“Scum” by Nick Cave & the Bad Seeds
This song is most notable due to its lyrical viciousness being waged against the addressee, who in the vocalist’s opinion is the titular “scum”. Indeed you may listen to this piece and think to yourself ‘this sounds too personal to be fictional’.
And if that is your presumption, dear reader, then you are in fact correct. And whereas Nick Cave has apparently never gone as far as to publicly reveal who he’s singing about, someone claiming to be this addressee himself actually has.
Addressee of “Scum”
And the said addressee would be one Mat Snow who at the time was working for NME, which is perhaps the UK’s top periodical related to the music industry.
The way Mat Snow has described the backdrop of this narrative is as he and Nick Cave originally being hangout buddies. They were actually part of the same crew which fundamentally spent their time listening to music and getting high. All facts considered, this would have been back during the early-to-mid 1980s, when Nick also would have been about in his mid-20s.
And their relationship was all good at first, as Mat perceived him to be some type of wild and crazy guy, in a fun-loving type of way.
But at the time Cave and his girlfriend, a fellow singer by the name of Anita Lane, needed a place to crash, and Snow accommodated.
Relationship between Mat Snow and Nick Cave Sours
And you know how the old saying goes – familiarity breeds contempt. But initially upon moving out of Mat’s place the pair lost contact with their former host, and you know, all’s well that ends well.
Now the sequence of events directly after is a bit unclear. For instance, Snow claims that he wrote favorably about “From Her to Eternity”, i.e. Nick Cave and the Bad Seeds’ debut album, in NME. But it’s not clear if he did so before or after Cave lived with him.
Either way, he went on to insinuate, once again on record, that the band’s second full-length was not as slappin’ as their first. Then about a year later he was tasked with interviewing Nick, upon which Cave, via a number of offenses including referring to Snow as “an arseh*le”, seemingly let him know, in a roundabout way, that he didn’t take kindly to that review.
Or something ticked him off, because either way “Scum” was released a few weeks later, and Mat knew it was about himself.
The Lyrics of “Scum”
And even though our job is to break down this song, we’re not going to get too deep into what is clearly a personal beef against an identified figure, despite the fact that Nick Cave has made it very much public. But here is the gist of what’s going down.
The vocalist considers the addressee to be a despicable human being, i.e. “scum”. And considering the plethora of characteristics this person possesses which he references to prove the point, it is also evident that, at least for a time, he and the addressee were closely associated, i.e. living in the same residence.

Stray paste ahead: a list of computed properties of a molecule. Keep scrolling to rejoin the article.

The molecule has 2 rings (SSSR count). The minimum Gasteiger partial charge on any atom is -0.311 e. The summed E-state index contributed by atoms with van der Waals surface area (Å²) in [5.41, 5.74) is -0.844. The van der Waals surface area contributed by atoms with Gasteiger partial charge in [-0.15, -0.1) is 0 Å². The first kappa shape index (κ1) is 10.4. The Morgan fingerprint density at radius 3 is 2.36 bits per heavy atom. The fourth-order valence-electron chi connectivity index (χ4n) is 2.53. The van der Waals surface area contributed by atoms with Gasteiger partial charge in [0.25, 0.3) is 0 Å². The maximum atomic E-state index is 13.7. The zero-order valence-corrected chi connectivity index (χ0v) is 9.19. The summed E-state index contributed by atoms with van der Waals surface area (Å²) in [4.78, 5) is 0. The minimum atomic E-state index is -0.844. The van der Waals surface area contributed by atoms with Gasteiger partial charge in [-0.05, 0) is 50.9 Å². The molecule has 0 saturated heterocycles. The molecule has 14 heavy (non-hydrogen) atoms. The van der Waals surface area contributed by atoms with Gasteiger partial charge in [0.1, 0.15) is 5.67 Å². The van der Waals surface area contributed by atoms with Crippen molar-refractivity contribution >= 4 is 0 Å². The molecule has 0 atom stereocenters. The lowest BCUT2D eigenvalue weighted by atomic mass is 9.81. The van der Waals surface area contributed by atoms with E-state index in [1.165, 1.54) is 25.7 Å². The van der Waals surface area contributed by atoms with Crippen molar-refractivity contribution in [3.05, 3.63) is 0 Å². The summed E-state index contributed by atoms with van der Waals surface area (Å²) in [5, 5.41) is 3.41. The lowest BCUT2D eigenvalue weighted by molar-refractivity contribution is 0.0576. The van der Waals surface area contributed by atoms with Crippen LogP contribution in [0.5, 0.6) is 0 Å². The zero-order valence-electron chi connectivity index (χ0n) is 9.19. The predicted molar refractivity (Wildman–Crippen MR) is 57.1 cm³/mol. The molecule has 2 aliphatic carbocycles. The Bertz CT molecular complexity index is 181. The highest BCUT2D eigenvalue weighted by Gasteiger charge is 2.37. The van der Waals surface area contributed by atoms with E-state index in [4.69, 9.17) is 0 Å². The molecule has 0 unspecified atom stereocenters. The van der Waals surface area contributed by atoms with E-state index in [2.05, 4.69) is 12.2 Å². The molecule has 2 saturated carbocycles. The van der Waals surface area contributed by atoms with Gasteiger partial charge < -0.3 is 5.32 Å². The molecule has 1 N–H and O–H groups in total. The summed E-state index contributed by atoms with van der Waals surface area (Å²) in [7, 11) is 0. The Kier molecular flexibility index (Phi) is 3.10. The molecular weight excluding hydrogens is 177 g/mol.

One notable accusation the narrator levies against this person is that he has herpes, or something like that. Indeed the addressee is depicted not only as an appalling physical specimen but also some type of a sexual deviant. But apparently at the heart of this tirade is the vocalist perceiving him as some type of a “Judas”.
So with all of the above in mind, as in if Mat Snow’s theory about this song is correct, then we can conclude that Nick Cave was in fact most likely offended by what Mat wrote about him. We don’t know the emotional circumstances by which Cave moved out of Snow’s residence.
But either way, Nick evidently perceived his former buddy saying something less-than-favorable about his music publicly as being tantamount to treason. Yes, this artist is reportedly easily enraged, especially as far as journalists are concerned.
So perhaps at the end of the day, we can say that Snow should be happy that at least Cave didn’t namedrop him, although Mat himself has found this track to be “very funny” and one of the band’s “best songs”.
Nick Cave and the Bad Seeds
“Scum” was the only single issued from Nick Cave and the Bad Seeds 1986 project “Your Funeral… My Trial”, which was their fourth album. More specifically it served as the bonus track on the compact disc edition of the project.
Nick Cave and the Bad Seeds is a band from Melbourne. Their first album, “From Her to Eternity”, came out in 1984. And as of 2019, they have dropped 19 albums in total and 7 since the turn of the century.
Nick Cave, who has been a member of the group throughout, serves as the lead vocalist. And the other members when this song was dropped were as follows:
- co-founder Mick Harvey, who specialized in bass guitar
- guitarist Blixa Bargeld
- bassist Barry Adamson
- drummer Thomas Wydler
And as of the writing of this post in 2021 only Wydler, who originally joined in 1985, remains a member of the Bad Seeds.
The aforementioned Anita Lane was also a member of Nick Cave and the Bad Seeds or in the very least closely associated. She also dated Nick Cave for a while, officially from 1977 to 1983.
The band has actually proven most popular in the UK, as in that being the country where their songs tend to chart the most. The biggest hit they had in that regard, as well as in their homeland, was 1995’s “Where the Wild Roses Grow”, which reached a peak position of 11 on the UK Singles Chart and 2 on ARIA’s listing.
Said track is actually a collaboration with another Aussie musician, a musical legend from Down Under actually, named Kylie Minogue.
Credits for “Scum”
“Scum” was written by Nick Cave and the aforementioned Mick Harvey. And the track was produced by Tony Cohen (1957-2017) and another musician known as Flood, the latter of whom also has a history of being a regular U2 and Depeche Mode collaborator.